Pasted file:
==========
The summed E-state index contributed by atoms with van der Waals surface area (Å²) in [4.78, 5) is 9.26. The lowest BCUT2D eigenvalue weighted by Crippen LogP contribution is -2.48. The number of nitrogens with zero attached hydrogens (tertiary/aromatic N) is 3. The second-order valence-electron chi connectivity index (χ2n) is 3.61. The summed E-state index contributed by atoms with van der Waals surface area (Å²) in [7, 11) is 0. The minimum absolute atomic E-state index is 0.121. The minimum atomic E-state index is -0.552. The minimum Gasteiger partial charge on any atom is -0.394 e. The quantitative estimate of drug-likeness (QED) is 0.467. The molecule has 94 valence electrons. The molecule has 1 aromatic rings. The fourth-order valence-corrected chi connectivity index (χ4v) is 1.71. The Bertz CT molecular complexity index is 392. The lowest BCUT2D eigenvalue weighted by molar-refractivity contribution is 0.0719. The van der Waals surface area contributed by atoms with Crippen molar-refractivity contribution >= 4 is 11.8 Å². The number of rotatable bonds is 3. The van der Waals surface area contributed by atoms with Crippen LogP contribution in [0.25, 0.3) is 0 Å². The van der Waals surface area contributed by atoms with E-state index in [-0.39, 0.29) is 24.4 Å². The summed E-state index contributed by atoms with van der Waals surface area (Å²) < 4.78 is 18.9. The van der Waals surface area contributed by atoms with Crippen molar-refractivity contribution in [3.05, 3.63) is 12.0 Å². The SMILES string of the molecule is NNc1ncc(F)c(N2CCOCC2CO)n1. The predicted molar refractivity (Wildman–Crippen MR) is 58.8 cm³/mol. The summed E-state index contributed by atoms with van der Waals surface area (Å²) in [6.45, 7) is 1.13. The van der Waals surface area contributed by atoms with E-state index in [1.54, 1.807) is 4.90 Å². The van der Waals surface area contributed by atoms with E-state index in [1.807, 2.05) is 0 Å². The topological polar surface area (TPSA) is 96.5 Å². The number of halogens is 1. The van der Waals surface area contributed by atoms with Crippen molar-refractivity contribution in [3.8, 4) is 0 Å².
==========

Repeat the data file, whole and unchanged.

The summed E-state index contributed by atoms with van der Waals surface area (Å²) in [4.78, 5) is 9.26. The lowest BCUT2D eigenvalue weighted by Crippen LogP contribution is -2.48. The number of nitrogens with zero attached hydrogens (tertiary/aromatic N) is 3. The second-order valence-electron chi connectivity index (χ2n) is 3.61. The summed E-state index contributed by atoms with van der Waals surface area (Å²) in [7, 11) is 0. The minimum absolute atomic E-state index is 0.121. The minimum atomic E-state index is -0.552. The minimum Gasteiger partial charge on any atom is -0.394 e. The quantitative estimate of drug-likeness (QED) is 0.467. The molecule has 94 valence electrons. The molecule has 1 aromatic rings. The fourth-order valence-corrected chi connectivity index (χ4v) is 1.71. The Bertz CT molecular complexity index is 392. The lowest BCUT2D eigenvalue weighted by molar-refractivity contribution is 0.0719. The van der Waals surface area contributed by atoms with Crippen molar-refractivity contribution >= 4 is 11.8 Å². The number of rotatable bonds is 3. The van der Waals surface area contributed by atoms with Crippen LogP contribution in [0.25, 0.3) is 0 Å². The van der Waals surface area contributed by atoms with E-state index in [-0.39, 0.29) is 24.4 Å². The summed E-state index contributed by atoms with van der Waals surface area (Å²) < 4.78 is 18.9. The van der Waals surface area contributed by atoms with Crippen molar-refractivity contribution in [3.05, 3.63) is 12.0 Å². The SMILES string of the molecule is NNc1ncc(F)c(N2CCOCC2CO)n1. The predicted molar refractivity (Wildman–Crippen MR) is 58.8 cm³/mol. The summed E-state index contributed by atoms with van der Waals surface area (Å²) in [6.45, 7) is 1.13. The van der Waals surface area contributed by atoms with E-state index in [1.54, 1.807) is 4.90 Å². The van der Waals surface area contributed by atoms with E-state index in [1.807, 2.05) is 0 Å². The topological polar surface area (TPSA) is 96.5 Å². The number of halogens is 1. The van der Waals surface area contributed by atoms with Crippen molar-refractivity contribution in [3.8, 4) is 0 Å².